Election monitors in California have released video that documents the Democratic Primary was stolen from Bernie Sanders by altering ballots after the votes were submitted. In the film, a monitor reports that almost half the ballots in the box of ballots she witnessed had been so altered, always against Sanders.
“Voter turnout in last week’s midterm elections was terrible. How terrible? Just 36.3 percent of eligible voters cast votes — the worst turnout in 72 years, the New York Times reports. Only the 1942 election (33.9 percent) had a lower rate of voter turnout.” – This was in a report I read on Yahoo! News early this morning. Unfortunately, anyone who reads online news is likely going to confirm that the articles are poorly written even when they get the facts right. I could not figure out, in this case, who to attribute the quote to.
But if it is telling the truth, we need to do something about it. When people go to the voting booth, they pick whichever candidate they feel will do the best job. Presumably, the major reasons for not going to the booth when you legally can would be that you either don’t think your vote matters, or you think there is no good choice. Instead of allowing our country to be run by people who barely get the majority of the votes of 36% of the voters (which in theory could be as little as 13% of the eligible voters, with 3 candidates on the ballot), making the choice not to vote should in itself be a form of voting. Either all ballots and all contests should include a “None of the Above” box, or any contest that fails to attract at least 65% of the electorate should be considered invalid.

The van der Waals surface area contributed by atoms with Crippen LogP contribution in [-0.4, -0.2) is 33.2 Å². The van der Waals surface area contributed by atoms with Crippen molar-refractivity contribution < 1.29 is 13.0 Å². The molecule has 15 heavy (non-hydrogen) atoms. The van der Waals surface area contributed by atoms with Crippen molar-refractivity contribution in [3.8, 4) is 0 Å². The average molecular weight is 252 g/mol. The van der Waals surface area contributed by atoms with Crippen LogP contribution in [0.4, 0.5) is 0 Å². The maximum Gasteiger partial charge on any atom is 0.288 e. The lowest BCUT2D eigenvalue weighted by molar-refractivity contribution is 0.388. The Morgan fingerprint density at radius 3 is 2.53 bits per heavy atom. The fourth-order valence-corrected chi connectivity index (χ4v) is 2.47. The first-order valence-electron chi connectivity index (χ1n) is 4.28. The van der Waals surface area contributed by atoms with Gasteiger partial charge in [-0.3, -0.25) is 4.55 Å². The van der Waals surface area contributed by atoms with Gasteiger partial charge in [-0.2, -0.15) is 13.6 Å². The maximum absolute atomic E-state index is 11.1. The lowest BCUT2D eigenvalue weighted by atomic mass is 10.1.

Leaving things as they are now really does leave those who consider themselves “the elite” of our country in charge, and we’ve all seen how that is working out.
The very first time I voted in an election, the Presidential candidates were incumbent Jimmy Carter against California’s Gov. Ronald Reagan. This was only 5 weeks after I turned 18. I have not missed a national election, not even a mid term election, since.
I don’t need to tell you how I voted then, because it does not matter. Ronald Reagan won, and became the commander-in-chief of the military I was serving in at the time. He made us proud to serve him and our country. That is all that needs to be said.
However, in being a voter who tried to be conscientious and informed about the candidates and the issues from one election to the next, I have noticed an upsetting trend. More and more often, I hear of large blocks of voters who are voting against candidates, or to put it another way, they are selecting the least of two evils. I have, myself, felt that way about more than one election. I’ve also heard lots of voters say that if you don’t vote for someone in one of the two major parties, you are wasting your vote or helping the other guy win.
You want to know what over 30 years of voting and observing national politics has taught me? Even the least of 2 evils is still evil. If you want my vote, give me someone worth supporting.
I’m sitting this one out. There are no candidates on my ballot worth voting for, and I’m sick of voting against. What I think we really need is a national referendum on a change to voting laws that would invalidate any election in which at least 65% of the eligible voters do not participate. See how the Washington fat-cats deal with that one.